Eric: So one of those breakthrough things that you and the brand have created is the visual ID but the way that that manifests or comes to life for most consumers, people that go to a pub is is in of course the tap, and the can but the pipe class, and you you know you are beavertown is part of the cultural zeitgeist in the UK, with these pint glasses, which I know this isn't, you know, isn't isn't validated or anything, but apparently, you have the most stolen pint glass in the UK? So I'm guessing this wasn't a I'm gonna write a brief how do we come up with the most stolen pint glass in the UK? But how did how did that come to life? How do you think about it?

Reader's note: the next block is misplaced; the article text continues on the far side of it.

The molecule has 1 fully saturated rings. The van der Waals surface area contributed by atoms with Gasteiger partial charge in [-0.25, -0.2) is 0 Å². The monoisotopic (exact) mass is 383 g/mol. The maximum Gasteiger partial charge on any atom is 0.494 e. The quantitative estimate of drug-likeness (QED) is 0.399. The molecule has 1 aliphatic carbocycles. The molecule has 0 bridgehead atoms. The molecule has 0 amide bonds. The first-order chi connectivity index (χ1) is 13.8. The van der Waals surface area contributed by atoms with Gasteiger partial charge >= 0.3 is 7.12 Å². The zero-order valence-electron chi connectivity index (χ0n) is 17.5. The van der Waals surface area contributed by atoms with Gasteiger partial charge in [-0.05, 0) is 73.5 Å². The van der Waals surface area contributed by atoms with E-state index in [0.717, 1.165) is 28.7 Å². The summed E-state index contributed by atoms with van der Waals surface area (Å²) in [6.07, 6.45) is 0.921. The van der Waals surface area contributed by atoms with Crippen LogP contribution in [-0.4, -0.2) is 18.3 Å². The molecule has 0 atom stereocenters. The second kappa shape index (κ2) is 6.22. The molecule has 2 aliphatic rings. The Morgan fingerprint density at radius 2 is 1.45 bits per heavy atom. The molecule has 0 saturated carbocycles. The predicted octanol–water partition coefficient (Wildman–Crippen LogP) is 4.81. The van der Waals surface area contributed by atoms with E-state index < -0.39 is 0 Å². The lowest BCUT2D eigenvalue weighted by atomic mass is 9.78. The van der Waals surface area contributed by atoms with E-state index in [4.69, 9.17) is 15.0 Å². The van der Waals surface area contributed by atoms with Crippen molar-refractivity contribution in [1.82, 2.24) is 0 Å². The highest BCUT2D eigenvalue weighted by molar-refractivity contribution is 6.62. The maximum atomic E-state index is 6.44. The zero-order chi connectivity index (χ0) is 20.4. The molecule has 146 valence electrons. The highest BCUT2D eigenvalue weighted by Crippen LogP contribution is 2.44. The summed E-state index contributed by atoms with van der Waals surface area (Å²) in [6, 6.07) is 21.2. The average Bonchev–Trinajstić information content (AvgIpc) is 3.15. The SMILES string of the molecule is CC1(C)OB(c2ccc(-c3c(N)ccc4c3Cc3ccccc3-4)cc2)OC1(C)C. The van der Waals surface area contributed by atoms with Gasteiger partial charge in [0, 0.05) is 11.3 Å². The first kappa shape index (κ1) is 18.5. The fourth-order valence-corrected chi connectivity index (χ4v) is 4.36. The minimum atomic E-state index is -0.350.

Tom: Now, I just thought it was an interesting anecdote. It's so in, in the world of beer, you know, stuff that happens in your distribution points be that, you know, pubs or shops or wherever, you know, as important as your media, right? Because the frequency that people are going to see it, it's at the point of purchase, you really want to, you know, making make an impact there. The it's not, we're not the first beer brand, you know, to do. Interesting pie graph is, but the wars and it predates me, absolutely no strategy that went into it, it was how do we create an as a prop? How do we create a cool looking pine cloth? Right? And Nick went, Yeah, we, you know, being the town was about skull, which we put, you know, colourful skulls across it, and the logo, and that's it, and naturally, people just went, Wow, this is a wicked graph, I'm gonna stick this in my bag, and, you know, and take it home. And why I love that is because I can't pay to get into people's cupboards to remind them every morning when they're going to get a glass of water about the brand. Right? And it would be weird if, if I were sitting in people's cupboards. So to do that, and have that level of frequency is, is, you know, incredible, equally allowing, if you like, or being opened the fact that people are being a bit cheeky and they feel that, you know, almost got away with why they've got something free, right, is a lovely position to play in to the emotional connection that people have with that with that brands Right. And, you know, we had sort of the similar things that have extended on from the brands, which is yes, we frequently have tweaks or exits, and we frequently have tick tock videos about people stealing pipe offers, right? We ought to have loads and loads of people popping up with beaver town tatties right now. Not everyone is gonna get a beaver town Tati. I want everyone to get a beaver tanks. It But for those people that feel that way inclined, that's incredible, right? They are willing to have a permanent element on their bodies, that is a visual representation of the brand. And we had a pop up shop recently with a tattoo artist, he was booked out, solidly, giving people beavertown patties right. Now, if I think back to my, you know, useful data sitting around, you know, watching MTV band logos were always such an incredible powerful thing. You know, there's there's rock and metal bands, and the aid is still on T shirts sold in mainstream shop. They're all because the iconography is so strong, or iconography strong, like a brand is like a, like a band iconography, right? And that's really punchy. So say the pint glasses play to that. And clearly, you know, those people that want to get tattoos, it clearly placed that as well. So it's just a, it's a wonderful position for us to be in. And, you know, we were in a meeting, you know, recently, and we went to the pub afterwards. And we were standing by the bar and this person, she just picked up a bag, she didn't know we were from beavertown. Obviously, you split up a bag and putting them off the bar in the back, you know, and we were like, Yeah, cool. Go for it.